Pounding hearts, sweaty palms and cold chills might be common symptoms of intense emotions, but that doesn't mean they're always the best choice for conveying a character's feelings in fiction. Writing for emotional impact is as much about describing a character's circumstances and reactions as it is about physical responses to fear and sadness. Considering your character's past experiences and current attitude can help you capture his emotions in a unique, original way.
Do More With Less
Downplaying a character's feelings can often be more powerful than giving extended descriptions of his emotional response. Too much mention of emotion can feel manipulative to readers, telling them how they should be feeling, rather than allowing their response to naturally arise from the character's situation. If you're writing a story about a mother who comes home to find that her child has been kidnapped, the scene will be less powerful if you use words like "shocked," "stunned" and "saddened" than if you never mention her specific feelings. Instead, you might describe the house's disarray after the kidnapping and zero in on a specific detail, like the child's favorite toys scattered around the floor.
Make Use of Flashbacks
To add depth to your character's feelings, try taking your readers back in time to experience a specific, emotional memory. The flashback doesn't have to be a lengthy scene to get your readers to identify with the character. Often, a quick glimpse of one important detail can pack just as much of a punch. In the moment that the mother discovers her child is gone, for instance, she might suddenly recall his smile while playing with a dog at the park. Similarly, you might try having the character's mind flash forward to the future. For example, the mother might begin to imagine how she's going to tell her husband their child is gone, increasing her anxiety.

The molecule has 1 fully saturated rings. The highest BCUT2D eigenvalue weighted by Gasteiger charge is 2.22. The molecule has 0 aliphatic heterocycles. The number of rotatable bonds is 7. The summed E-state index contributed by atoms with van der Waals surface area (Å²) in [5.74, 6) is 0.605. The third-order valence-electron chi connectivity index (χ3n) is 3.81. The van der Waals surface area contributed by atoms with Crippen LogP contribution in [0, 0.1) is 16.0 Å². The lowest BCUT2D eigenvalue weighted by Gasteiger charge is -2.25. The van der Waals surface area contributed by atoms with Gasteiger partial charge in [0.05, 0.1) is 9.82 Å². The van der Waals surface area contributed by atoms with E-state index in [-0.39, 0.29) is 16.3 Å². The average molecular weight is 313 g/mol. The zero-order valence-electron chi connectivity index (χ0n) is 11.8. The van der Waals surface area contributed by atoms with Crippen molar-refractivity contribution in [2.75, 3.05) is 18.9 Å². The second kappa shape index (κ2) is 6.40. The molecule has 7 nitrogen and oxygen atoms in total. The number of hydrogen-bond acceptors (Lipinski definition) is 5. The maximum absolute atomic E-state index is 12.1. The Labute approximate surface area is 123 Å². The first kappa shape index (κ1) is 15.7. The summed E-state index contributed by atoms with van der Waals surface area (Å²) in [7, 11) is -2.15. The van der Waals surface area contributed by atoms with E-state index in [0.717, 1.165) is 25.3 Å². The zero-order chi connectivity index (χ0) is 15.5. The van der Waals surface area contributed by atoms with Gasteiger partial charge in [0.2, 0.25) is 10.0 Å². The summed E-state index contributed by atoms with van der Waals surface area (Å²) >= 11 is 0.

Get Inside the Character's Head
Feelings can often affect the way a character sees his environment. To create the character's emotional state for readers, put the audience inside that character's head by filtering the details through his point of view. Let the reader experience the story world through the character's eyes to create stronger identification between that character and the readers. For example, in the aftermath of the kidnapping, the mother might think about the gray sky of the fall day outside instead of saying how delighted she is by the colorful autumn leaves on the trees. Carefully craft your descriptions so they reflect the mindset of the character.
Find Fresh Approaches to Feelings
Knowing how your character would respond to a situation can make the difference between a lifelike character and a wooden one. Avoid cliche responses to emotion as you describe his feelings; instead, search for feelings that rise from his personality and background. It's easy to describe the mother of the kidnapped child as sweating profusely, with tears streaming down her cheeks. It's more powerful, however, to have her respond with cold, self-directed anger for allowing this to happen, in her words, internal thoughts and actions. Sketch out your characters' primary traits before you begin writing to help you craft unique approaches to emotion.
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